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P.O. Box 190
Fly Creek, NY 13337

So Really How Soft is Cashmere?

I am fortunate enough to have some extremely talented knitting friends. This comes in handy when you are raising fiber animals. Cashmere goats are not a registered breed, however in order to qualify as a cashmere you must meet a few pre-requites. First, your fiber must be below 18 microns. A micron basically measures the curve or crimp in a fiber, thus the more crimp the softer the fiber.  Sheep are typically between 26-30.  Alpaca’s around the 20ish range.  Quivet is actually the only fiber softer then cashmere. My cashmere goats range from 14 microns (Olaf) to 16.5 (Giselle)  . Typically as goats ages their micron numbers deviate slightly. However good breeding guarantees a steady return. Just look at the endless possibilities.

 

2014 A Crazy, Beautiful , Life

What would life really be without some good “crazy” in it! Our farm family has grown this year with the addition of  two beautiful cashmere goat babies, and some chickens we also  hatched.  Our new barn  is almost completed . Not only will it house most of the goats but it will be a  comfortable place where combing can occur in the Spring .  We are looking forward to another year of farm- stay guest at the house. Check out the information in the “Stay with Us ” section.

Velma & Valentino are in the house!

It’s  been a  busy and exciting  two months on the farm. Not only do have we welcomed numerous baby chicks,  but baby Velma and Valentino were born March  27th  to Vina.  Vina  had all the instincts of a good momma except for her willingness to nurse two  babies. I can understand the stress of these demands however it then entailed  our family to take part four to six times a day in what I would called forced nursing. Not pretty or fun! I am glad to report that Velma now thinks we are her surrogate parents .  She is more fun then a puppy ! Her brother Valentino is a strong stout white cashmere buckling. I can’t wait to  be knitting with his fiber and wearing it! Happy days ahead  on the farm in green pastures and good company. What else could we ask for?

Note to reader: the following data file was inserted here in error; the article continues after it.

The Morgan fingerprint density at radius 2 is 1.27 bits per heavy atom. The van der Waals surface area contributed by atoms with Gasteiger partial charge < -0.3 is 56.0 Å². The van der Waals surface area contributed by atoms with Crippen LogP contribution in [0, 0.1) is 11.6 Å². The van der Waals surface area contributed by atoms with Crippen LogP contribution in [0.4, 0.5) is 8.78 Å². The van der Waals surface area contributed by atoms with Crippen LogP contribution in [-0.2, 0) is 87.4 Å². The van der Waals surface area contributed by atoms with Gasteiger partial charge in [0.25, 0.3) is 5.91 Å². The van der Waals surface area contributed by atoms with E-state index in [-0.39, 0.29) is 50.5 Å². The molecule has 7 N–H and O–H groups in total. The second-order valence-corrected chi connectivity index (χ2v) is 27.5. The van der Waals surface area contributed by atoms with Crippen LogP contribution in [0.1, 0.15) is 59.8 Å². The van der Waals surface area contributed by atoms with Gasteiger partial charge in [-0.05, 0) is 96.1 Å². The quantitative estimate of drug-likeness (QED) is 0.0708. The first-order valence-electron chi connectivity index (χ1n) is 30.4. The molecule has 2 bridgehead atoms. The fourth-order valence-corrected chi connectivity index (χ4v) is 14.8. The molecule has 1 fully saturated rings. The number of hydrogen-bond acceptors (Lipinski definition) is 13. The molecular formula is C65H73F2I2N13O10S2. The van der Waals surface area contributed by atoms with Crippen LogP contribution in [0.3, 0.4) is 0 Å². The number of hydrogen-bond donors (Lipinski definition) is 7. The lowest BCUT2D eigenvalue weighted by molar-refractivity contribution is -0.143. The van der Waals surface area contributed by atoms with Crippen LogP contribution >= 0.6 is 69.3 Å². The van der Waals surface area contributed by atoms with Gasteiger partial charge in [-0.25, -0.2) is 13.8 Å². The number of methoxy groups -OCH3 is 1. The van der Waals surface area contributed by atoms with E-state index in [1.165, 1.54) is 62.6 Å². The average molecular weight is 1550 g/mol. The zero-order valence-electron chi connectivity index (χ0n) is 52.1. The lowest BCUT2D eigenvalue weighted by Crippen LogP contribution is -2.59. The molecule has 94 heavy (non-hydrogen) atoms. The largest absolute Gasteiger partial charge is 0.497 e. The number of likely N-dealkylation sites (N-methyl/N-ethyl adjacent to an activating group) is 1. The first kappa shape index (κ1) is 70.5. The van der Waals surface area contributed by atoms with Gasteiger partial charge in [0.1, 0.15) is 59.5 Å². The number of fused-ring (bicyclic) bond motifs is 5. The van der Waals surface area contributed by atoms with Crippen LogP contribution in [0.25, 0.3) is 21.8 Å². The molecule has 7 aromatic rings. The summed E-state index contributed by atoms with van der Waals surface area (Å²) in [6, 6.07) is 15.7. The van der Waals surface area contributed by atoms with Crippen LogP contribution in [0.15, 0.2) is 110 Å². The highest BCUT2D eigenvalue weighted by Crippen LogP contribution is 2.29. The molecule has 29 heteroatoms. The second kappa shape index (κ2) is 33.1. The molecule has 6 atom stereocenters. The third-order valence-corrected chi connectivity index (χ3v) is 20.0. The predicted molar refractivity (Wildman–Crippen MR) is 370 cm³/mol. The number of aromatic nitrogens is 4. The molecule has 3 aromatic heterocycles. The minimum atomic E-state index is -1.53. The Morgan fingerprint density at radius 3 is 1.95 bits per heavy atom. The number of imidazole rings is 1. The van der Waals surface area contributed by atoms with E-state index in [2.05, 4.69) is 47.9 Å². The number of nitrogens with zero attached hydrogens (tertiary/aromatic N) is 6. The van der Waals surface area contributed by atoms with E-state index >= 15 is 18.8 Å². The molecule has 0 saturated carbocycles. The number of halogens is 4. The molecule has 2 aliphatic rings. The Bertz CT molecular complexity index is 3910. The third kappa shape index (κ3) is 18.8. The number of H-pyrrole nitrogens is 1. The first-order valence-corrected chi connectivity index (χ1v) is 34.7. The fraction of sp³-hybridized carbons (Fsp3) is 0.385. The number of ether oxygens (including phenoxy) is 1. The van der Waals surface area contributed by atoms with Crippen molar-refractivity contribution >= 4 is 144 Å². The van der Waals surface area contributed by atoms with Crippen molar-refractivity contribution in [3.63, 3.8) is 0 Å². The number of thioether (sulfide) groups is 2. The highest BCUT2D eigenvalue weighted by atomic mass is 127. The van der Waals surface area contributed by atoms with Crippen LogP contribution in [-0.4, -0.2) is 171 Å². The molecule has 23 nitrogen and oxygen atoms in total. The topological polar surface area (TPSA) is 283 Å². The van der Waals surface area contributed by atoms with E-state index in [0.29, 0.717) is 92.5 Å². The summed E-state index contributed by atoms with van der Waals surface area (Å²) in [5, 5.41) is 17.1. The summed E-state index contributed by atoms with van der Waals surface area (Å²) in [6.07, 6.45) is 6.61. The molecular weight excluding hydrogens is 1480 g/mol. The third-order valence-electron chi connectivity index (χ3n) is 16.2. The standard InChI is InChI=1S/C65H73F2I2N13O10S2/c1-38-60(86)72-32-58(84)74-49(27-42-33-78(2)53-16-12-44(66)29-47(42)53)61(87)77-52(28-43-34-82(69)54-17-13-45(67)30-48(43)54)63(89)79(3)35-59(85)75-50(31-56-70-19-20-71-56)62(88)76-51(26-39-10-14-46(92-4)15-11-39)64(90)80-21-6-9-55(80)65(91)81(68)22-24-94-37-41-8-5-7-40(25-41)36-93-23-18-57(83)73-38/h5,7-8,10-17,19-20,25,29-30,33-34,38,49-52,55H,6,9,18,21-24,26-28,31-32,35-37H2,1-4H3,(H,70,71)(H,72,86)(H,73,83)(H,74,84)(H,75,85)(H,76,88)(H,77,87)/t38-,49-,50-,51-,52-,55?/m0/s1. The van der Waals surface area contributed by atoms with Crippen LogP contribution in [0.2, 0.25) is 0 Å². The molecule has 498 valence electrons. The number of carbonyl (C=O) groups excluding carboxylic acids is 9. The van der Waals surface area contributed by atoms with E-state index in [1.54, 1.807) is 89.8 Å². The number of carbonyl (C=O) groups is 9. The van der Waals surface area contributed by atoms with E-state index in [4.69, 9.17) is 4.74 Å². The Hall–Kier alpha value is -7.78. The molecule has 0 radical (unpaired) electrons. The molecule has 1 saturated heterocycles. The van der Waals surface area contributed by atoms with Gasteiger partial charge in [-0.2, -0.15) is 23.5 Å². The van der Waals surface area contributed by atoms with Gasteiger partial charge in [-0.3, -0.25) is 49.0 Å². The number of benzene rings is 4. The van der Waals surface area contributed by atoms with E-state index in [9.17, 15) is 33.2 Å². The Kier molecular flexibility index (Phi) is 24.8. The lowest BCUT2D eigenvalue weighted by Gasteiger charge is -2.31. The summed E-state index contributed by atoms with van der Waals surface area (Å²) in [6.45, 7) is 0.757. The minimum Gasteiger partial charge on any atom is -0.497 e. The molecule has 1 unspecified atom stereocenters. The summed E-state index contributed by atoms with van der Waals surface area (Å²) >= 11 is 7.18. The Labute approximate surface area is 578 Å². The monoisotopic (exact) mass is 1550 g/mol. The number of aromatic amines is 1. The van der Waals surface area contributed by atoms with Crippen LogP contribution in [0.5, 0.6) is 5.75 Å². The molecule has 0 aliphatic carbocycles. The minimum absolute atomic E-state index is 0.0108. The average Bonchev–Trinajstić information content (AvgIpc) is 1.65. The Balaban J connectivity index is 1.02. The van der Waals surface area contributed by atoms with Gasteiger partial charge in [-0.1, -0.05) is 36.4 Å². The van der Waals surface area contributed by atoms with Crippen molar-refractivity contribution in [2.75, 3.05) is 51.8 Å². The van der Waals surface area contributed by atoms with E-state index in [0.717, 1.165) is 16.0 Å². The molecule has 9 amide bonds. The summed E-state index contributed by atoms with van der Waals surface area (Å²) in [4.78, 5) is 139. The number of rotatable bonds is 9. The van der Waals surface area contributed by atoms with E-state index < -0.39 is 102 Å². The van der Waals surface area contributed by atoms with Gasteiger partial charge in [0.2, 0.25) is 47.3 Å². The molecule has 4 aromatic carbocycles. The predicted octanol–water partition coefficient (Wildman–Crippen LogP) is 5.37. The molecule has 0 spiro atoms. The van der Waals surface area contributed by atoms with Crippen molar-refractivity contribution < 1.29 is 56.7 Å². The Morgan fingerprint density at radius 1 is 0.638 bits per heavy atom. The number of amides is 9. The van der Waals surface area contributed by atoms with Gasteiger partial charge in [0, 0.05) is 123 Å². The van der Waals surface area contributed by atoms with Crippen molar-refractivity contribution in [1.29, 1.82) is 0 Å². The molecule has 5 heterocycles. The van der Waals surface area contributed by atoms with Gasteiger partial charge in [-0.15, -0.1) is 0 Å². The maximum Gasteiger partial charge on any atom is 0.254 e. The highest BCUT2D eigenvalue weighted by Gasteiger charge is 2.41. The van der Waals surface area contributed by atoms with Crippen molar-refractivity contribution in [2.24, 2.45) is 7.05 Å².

Making the Transition to Winter!

We had a  busy but  blessed Fall on the farm this 2013. The  fiber show  in Tunbridge Vermont was a  learning experience,  as well as a chance to meet some the smartest people in the goat  world!

 

 

 

We were very happy with the show results  which placed Olga second best  in her doe class.  She is  one big  puff ball right now , full of cashmere.  The judge commented several times on her stout  strong body style as  a strength, as well as the  production of her cashmere.

Matthew placed  second at our local grower Giant Pumpkin Festival in October  winning $100.00. Not bad for a  throw and  grow pumpkin in the mulch pile. We are  buckling up the farm for the winter with heated water buckets , heat lamps , and hay. We will welcome Vina back soon from being bred  by one of Yvonne Taylor’s  bucks from Maine. This might mean twin kids  in the Spring!

It time to get ready on the farm  for the  sudden changes of  Winter .  Hooking up heated water buckets, lamps and  stacking hay. The animals seem to  sense  the  upcoming changes with their recent calm and still temperament’s.  They once again remind me to embrace the  transition rather then balk about it.